Noah denkt™ - Project
                   ...demonstrating that a Golden Rule inspired business conduct leads
    to a superior judgment in finance and public policy ...
                                                                       ... "Don't do to others what you don't want them to do to you"...
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The Golden Rule is not an end in itsef
Dialogue with the Alter Ego, inspired by the death of Nelson Mandela, first drafted on Dec. 10, published on
Dec. 11, 2013
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    And thou shalt love the Lord thy God with all thy heart, and with all thy soul, and with all thy mind, and
    with all thy strength: this is the first commandment. (Mark: 12:30)
    And the second is like, namely this, Thou shalt love thy neighbour as thyself. There is none other
    commandment greater than these. (Mark 12:31)


Question by Alter Ego of Noah denkt™ (AE): Nelson Mandela’s death has sparked many reviews and
documentaries
about his incredible life and achievements. From the various reports we have learned that Mr.
Mandela started unilaterally to negotiate the end of apartheid with the white South African government without
prior discussing his moves with the rest of the ANC leadership. This caused serious controversies within the
ranks of the African National Congress. Obviously, history eventually validated Mr. Mandela’s unilateral
initiative. It needs to be said though that his determination to pursue secret talks with the white regime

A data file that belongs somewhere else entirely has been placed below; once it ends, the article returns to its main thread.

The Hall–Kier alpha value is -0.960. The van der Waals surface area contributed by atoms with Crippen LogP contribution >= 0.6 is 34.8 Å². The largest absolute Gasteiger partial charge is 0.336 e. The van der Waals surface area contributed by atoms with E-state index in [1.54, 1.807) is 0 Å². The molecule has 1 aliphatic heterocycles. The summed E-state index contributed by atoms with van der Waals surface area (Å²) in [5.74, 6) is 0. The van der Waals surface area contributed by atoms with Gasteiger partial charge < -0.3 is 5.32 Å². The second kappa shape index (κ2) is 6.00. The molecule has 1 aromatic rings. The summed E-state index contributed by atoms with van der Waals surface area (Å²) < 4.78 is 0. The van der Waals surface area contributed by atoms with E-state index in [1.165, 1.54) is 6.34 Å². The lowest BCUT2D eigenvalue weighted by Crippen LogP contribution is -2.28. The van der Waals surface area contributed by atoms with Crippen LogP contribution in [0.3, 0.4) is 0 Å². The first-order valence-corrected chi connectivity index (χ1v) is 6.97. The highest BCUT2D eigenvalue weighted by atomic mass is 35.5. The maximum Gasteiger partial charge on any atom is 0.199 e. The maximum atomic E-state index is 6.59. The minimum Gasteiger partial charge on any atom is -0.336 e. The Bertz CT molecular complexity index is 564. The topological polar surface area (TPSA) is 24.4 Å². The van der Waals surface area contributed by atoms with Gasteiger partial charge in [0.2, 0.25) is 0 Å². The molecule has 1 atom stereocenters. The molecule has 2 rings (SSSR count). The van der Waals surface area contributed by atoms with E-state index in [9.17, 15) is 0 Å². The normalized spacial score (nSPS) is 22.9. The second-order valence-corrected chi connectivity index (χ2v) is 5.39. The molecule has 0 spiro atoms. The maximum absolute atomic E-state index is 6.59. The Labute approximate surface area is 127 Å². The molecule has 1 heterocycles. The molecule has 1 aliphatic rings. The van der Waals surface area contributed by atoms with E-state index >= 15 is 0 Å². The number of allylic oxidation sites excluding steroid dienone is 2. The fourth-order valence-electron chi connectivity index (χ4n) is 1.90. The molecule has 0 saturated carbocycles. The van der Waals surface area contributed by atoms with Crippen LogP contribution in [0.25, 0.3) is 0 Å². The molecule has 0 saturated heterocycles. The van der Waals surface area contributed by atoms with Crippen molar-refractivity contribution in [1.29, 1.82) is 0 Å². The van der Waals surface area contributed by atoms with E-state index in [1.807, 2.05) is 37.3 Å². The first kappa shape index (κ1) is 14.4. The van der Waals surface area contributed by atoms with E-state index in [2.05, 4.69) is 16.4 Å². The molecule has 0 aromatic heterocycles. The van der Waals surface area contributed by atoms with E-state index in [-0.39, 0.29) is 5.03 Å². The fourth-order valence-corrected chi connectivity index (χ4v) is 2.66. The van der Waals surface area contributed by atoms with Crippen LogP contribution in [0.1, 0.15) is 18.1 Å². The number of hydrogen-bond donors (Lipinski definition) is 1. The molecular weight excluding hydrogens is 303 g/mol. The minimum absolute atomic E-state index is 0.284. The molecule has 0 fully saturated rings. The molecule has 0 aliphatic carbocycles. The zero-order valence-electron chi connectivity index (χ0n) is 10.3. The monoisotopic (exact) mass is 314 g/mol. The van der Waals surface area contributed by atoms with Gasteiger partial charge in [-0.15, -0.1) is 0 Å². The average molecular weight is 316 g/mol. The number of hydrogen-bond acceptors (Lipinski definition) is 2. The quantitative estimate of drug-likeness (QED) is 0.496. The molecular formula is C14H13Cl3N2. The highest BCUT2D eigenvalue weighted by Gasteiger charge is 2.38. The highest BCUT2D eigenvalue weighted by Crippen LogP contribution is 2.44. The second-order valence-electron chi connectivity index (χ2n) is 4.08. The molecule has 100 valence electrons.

somewhat collided with
the requirements of a Golden Rule-inspired behavior. After all, it is pretty clear that Mr.
Mandela himself wouldn’t have liked at all to be excluded from any end-of apartheid-talks that other ANC
leaders might have secretly pursued with the de Klerk government. In other words, it can’t be denied that in this
case, Mr. Mandela did to others what he wouldn’t have wanted them to do to him, correct?
Answer by Noah denkt™ (Nd):  It is true that a wise pursuit of a Golden Rule-inspired behavior includes that
sometimes you need to do what you perceive to be right even if the latter somewhat infringes on a narrow-
minded interpretation of what the Golden Rule stands for. That is why Christian religion never views the Golden
Rule as a stand-alone piece of moral obligation. Instead it tends to combine it with the very first commandment
which is to “love the Lord thy God”. In other words, your most personal convictions may sometimes force you to
do things to others that you wouldn’t want them to do to you, largely because you know that the goal of your
aspirations will ultimately benefit these others even more than if you had respected a more narrow-minded
interpretation of the Golden Rule in the first place. Do we make ourselves understood?

AE: We believe so. How though do you know when it is justified to ignore a more narrow-minded interpretation
of the Golden Rule?
Nd: Whenever your profoundly reflected mission, and your most honest reasoning dictate you to do that.    

AE: In other words, some people will presume that they have license to violate the Golden Rule because their
aspirations and activities have been “oh so profoundly” reflected?
Nd: Well, you can measure the degree of honesty in people’s convictions by the amount of sacrifice and the
amount of forgiveness that is embedded in their aspirations, convictions and activities.  

AE: With Mr. Mandela, we are certainly on the safe side, here! But what about those whose undertakings do not
get validated by history? Won’t their reasoning, their convictions and their behavior be doubted for ever?
Nd: Well, if such cases truly exist you can be sure that their undertakings will be just as quickly forgotten as the
next piece of news hits the day. So, no need to worry about history here.
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Keywords:

Limits of the Golden Rule, relationship between the First and Second commandment, wise pursuit of the
Golden Rule, when to ignore the Golden Rule, transcending the Golden Rule, exploring the Golden Rule,
investigating the validity of the Golden Rule, when to apply and when not to apply the Golden Rule
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